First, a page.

Editor’s Note: Due to the sheer size of Elder Scrolls Online, we’re publishing our hands-on impressions of the game in three chunks. Part one is here. What follows is part two.
Queen Ayrenn is a modern monarch. She’s definitely trying to do the right thing, but I can hear the weariness in her tone when she tells me about the endless rituals she must complete in order to be accepted by her subjects.
I’m not sure what happened to her during her 17-year absence, nor why she returned to the kingdom at age 28 to inherit the throne of Alinor. Honestly, I don’t much care. What I do care about is that she is tired. She knows these rituals and adventures are necessary, but she finds them tedious, if dangerous.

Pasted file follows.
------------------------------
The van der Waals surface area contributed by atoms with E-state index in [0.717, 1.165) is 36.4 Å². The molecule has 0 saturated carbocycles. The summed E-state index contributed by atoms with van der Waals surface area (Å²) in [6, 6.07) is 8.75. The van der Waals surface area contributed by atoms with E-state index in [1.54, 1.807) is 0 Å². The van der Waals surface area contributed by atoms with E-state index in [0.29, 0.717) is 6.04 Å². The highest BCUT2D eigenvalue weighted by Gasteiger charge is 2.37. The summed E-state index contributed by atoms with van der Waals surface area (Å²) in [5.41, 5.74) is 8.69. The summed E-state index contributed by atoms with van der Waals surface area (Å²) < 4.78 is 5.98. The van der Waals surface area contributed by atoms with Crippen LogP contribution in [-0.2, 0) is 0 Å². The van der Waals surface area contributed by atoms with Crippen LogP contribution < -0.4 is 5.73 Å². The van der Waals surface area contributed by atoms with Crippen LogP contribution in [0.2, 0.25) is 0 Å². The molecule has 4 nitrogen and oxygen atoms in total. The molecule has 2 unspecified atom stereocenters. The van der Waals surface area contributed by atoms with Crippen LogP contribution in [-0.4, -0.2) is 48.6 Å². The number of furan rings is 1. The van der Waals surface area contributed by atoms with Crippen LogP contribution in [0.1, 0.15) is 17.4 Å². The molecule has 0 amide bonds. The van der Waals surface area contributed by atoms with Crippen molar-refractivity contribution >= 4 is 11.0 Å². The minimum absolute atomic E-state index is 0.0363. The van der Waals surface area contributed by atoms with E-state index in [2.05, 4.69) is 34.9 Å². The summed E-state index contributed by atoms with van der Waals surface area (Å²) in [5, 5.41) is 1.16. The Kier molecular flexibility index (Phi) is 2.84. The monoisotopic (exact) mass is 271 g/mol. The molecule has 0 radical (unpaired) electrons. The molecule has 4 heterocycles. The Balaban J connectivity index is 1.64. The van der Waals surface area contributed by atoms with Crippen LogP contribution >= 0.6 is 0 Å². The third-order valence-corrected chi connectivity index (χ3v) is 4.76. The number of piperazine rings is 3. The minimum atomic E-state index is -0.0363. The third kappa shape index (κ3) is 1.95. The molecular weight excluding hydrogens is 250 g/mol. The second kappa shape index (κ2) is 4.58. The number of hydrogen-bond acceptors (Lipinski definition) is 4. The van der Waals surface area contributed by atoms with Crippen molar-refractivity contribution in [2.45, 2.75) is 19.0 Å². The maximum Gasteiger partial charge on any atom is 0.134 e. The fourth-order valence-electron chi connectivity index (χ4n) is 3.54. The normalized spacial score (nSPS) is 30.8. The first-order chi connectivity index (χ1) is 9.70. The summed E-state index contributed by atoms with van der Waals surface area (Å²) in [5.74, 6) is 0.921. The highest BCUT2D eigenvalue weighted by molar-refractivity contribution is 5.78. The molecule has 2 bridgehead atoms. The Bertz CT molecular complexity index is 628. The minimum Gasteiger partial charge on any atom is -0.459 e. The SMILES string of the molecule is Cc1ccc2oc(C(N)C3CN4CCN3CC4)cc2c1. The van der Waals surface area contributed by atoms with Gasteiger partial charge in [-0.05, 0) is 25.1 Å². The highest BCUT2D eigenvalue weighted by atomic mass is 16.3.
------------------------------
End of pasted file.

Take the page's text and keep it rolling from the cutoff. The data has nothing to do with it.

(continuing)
She’s always glad to see me. I always want to help her. I’ve bonded with Queen Ayrenn, and she’s not even real.
That’s one of the real triumphs of impressive new MMO Elder Scrolls Online: It’s a virtual world, but the individuals you meet there somehow can, at times, seem more realistic than the people you might spend your day next to on the subway.